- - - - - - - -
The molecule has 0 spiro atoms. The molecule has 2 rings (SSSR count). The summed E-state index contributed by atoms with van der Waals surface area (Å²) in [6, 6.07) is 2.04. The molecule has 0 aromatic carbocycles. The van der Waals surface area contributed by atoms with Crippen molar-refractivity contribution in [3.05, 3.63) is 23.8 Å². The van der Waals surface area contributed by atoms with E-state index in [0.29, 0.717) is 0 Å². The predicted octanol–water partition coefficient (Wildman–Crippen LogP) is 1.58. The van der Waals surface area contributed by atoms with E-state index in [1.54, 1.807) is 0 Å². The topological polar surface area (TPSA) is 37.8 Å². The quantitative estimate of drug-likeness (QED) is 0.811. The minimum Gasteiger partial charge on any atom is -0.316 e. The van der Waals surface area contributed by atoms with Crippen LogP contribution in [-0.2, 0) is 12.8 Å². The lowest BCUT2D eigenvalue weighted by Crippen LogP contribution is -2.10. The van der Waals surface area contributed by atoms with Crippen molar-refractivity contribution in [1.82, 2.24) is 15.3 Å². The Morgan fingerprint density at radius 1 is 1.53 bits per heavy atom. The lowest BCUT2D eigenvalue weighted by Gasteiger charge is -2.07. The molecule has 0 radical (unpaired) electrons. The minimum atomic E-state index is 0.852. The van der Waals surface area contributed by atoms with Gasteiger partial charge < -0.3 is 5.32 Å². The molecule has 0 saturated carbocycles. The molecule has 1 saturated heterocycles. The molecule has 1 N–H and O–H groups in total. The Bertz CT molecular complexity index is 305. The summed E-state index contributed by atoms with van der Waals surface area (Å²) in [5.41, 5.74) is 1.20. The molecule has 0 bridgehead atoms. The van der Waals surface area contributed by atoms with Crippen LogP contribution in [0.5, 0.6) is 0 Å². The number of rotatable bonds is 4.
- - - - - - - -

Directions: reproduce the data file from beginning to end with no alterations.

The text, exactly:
The molecule has 0 spiro atoms. The molecule has 2 rings (SSSR count). The summed E-state index contributed by atoms with van der Waals surface area (Å²) in [6, 6.07) is 2.04. The molecule has 0 aromatic carbocycles. The van der Waals surface area contributed by atoms with Crippen molar-refractivity contribution in [3.05, 3.63) is 23.8 Å². The van der Waals surface area contributed by atoms with E-state index in [0.29, 0.717) is 0 Å². The predicted octanol–water partition coefficient (Wildman–Crippen LogP) is 1.58. The van der Waals surface area contributed by atoms with E-state index in [1.54, 1.807) is 0 Å². The topological polar surface area (TPSA) is 37.8 Å². The quantitative estimate of drug-likeness (QED) is 0.811. The minimum Gasteiger partial charge on any atom is -0.316 e. The van der Waals surface area contributed by atoms with Crippen LogP contribution in [-0.2, 0) is 12.8 Å². The lowest BCUT2D eigenvalue weighted by Crippen LogP contribution is -2.10. The van der Waals surface area contributed by atoms with Crippen molar-refractivity contribution in [1.82, 2.24) is 15.3 Å². The Morgan fingerprint density at radius 1 is 1.53 bits per heavy atom. The lowest BCUT2D eigenvalue weighted by Gasteiger charge is -2.07. The molecule has 0 radical (unpaired) electrons. The minimum atomic E-state index is 0.852. The van der Waals surface area contributed by atoms with Gasteiger partial charge < -0.3 is 5.32 Å². The molecule has 0 saturated carbocycles. The molecule has 1 saturated heterocycles. The molecule has 1 N–H and O–H groups in total. The Bertz CT molecular complexity index is 305. The summed E-state index contributed by atoms with van der Waals surface area (Å²) in [5.41, 5.74) is 1.20. The molecule has 0 bridgehead atoms. The van der Waals surface area contributed by atoms with Crippen LogP contribution in [0.5, 0.6) is 0 Å². The number of rotatable bonds is 4.